Dr. Steven Scappaticci, B.Sc. (Hons.), CSCS, DC, FRCms
Part 2: Resistance Training
Whether it’s training with body-weight, resistance bands, or free weights/machines, the benefits of resistance training are bountiful. Gone are the days where resistance training (commonly referred to as weight training) was seen as something solely for the Arnold Schwarzeneggers of the world. Almost everyone can benefit from weight training in one way or another.
Before getting into more detail, I want to express the importance of mobility training that I highlighted in Part 1 of this 3-part series. Being able to control your joints when moving is essential before loading those joints from an external source such as a resistance band or free weight. Interestingly enough, weights such as kettle bells can often be used in the progression of mobility work, which is the perfect segway into our topic of resistance training.
As mentioned above, there are many ways to provide resistance to your body movements. Using your own body weight is a great way to master the movements that are needed for a particular exercise (i.e. squat) as well as being beneficial for warming up. Resistance bands and free weights provide additional load and stress multiple periarticular structures. It is important to know where to start and what your body needs before jumping into “Clean & Jerks”.
There are numerous health benefits that are associated with resistance training. Len Kravitz, Ph.D., has nicely summarized the adaptations and health implications of resistance training. Specifically, Dr. Kravitz mentions favorable adaptations involving muscle fiber size, muscle strength, bone composition (more on this below), body composition, heart rate & blood pressure, lipoproteins, and glucose metabolism. A number of these are important in preventing chronic diseases such as: cardiovascular disease & diabetes mellitus.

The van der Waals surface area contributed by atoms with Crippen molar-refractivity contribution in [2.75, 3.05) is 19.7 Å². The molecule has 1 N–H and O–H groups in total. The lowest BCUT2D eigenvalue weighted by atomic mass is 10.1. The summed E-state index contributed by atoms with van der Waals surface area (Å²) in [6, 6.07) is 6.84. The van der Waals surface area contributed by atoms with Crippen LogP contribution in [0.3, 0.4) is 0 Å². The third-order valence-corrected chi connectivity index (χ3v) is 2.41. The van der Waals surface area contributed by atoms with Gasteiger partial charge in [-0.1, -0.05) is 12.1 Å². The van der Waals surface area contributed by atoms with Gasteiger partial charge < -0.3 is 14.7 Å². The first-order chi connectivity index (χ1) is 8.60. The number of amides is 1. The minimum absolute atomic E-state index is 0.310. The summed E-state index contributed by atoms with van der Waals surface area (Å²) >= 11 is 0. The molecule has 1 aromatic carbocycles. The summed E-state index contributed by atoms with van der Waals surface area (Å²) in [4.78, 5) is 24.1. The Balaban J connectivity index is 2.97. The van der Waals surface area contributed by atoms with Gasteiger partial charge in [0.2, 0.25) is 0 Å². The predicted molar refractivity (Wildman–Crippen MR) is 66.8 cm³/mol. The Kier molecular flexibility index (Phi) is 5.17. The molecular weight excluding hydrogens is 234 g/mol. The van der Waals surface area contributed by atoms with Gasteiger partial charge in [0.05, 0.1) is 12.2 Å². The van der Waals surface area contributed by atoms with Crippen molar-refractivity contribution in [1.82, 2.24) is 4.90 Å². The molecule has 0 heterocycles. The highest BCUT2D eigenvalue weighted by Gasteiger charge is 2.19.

The Canadian Society for Exercise Physiology (CSEP) has physical activity guidelines for many age groups. In a majority of these age groups, resistance training is included. It provides an increase in muscle mass and bone density for those that are still developing (i.e. 18 years old), while maintaining muscle mass and bone density for those who are older (i.e. 40 years old). Even more important is the incorporation of resistance training for the elderly, as it helps to prevent muscle loss (sarcopenia) as well as bone loss (osteopenia). In fact, when those who are diagnosed with osteoporosis are given a type of exercise to try and keep their bones healthy, the exercise they are given is weight-bearing exercises.
Overall, the benefits of resistance training are important to your health. You don’t have to be the one lifting the most weight in the gym, just as long as your body is challenged a bit.
Tip: When starting out, it may be beneficial to work with a personal trainer, strength coach, or an experienced partner.
Note: Consult with a health care practitioner before starting any new exercise regime. Similarly, if you have any joint pain, get examined/treated before putting that joint through any form of training.
What Patients Are Saying
I had an amazing foot treatment with Steve yesterday. It left me feeling like I have #newfeet #sharpdressedman" - Darlene